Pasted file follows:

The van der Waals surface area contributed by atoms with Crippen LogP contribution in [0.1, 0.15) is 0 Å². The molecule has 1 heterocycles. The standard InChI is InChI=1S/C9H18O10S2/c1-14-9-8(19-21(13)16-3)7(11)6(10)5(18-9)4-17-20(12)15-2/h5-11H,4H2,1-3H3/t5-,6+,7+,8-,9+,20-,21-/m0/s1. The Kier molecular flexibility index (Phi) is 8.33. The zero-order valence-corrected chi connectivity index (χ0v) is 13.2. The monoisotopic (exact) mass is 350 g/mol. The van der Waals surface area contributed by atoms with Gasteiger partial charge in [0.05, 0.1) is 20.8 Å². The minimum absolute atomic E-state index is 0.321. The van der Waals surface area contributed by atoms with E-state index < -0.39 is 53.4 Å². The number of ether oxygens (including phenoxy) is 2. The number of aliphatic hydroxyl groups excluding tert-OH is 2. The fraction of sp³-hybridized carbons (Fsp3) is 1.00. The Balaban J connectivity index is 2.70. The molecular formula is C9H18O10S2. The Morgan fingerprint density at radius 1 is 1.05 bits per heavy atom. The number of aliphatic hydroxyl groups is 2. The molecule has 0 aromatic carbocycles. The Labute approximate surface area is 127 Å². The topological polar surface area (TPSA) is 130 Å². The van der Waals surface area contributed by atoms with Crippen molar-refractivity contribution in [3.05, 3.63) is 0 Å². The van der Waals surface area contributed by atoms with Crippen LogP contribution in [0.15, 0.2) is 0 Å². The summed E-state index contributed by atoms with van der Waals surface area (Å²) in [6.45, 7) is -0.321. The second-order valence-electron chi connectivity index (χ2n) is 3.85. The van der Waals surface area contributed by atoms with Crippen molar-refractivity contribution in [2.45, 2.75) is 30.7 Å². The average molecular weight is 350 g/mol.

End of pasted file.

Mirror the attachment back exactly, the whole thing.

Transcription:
The van der Waals surface area contributed by atoms with Crippen LogP contribution in [0.1, 0.15) is 0 Å². The molecule has 1 heterocycles. The standard InChI is InChI=1S/C9H18O10S2/c1-14-9-8(19-21(13)16-3)7(11)6(10)5(18-9)4-17-20(12)15-2/h5-11H,4H2,1-3H3/t5-,6+,7+,8-,9+,20-,21-/m0/s1. The Kier molecular flexibility index (Phi) is 8.33. The zero-order valence-corrected chi connectivity index (χ0v) is 13.2. The monoisotopic (exact) mass is 350 g/mol. The van der Waals surface area contributed by atoms with Gasteiger partial charge in [0.05, 0.1) is 20.8 Å². The minimum absolute atomic E-state index is 0.321. The van der Waals surface area contributed by atoms with E-state index < -0.39 is 53.4 Å². The number of ether oxygens (including phenoxy) is 2. The number of aliphatic hydroxyl groups excluding tert-OH is 2. The fraction of sp³-hybridized carbons (Fsp3) is 1.00. The Balaban J connectivity index is 2.70. The molecular formula is C9H18O10S2. The Morgan fingerprint density at radius 1 is 1.05 bits per heavy atom. The number of aliphatic hydroxyl groups is 2. The molecule has 0 aromatic carbocycles. The Labute approximate surface area is 127 Å². The topological polar surface area (TPSA) is 130 Å². The van der Waals surface area contributed by atoms with Crippen molar-refractivity contribution in [3.05, 3.63) is 0 Å². The van der Waals surface area contributed by atoms with Crippen LogP contribution in [0.15, 0.2) is 0 Å². The summed E-state index contributed by atoms with van der Waals surface area (Å²) in [6.45, 7) is -0.321. The second-order valence-electron chi connectivity index (χ2n) is 3.85. The van der Waals surface area contributed by atoms with Crippen molar-refractivity contribution in [2.45, 2.75) is 30.7 Å². The average molecular weight is 350 g/mol.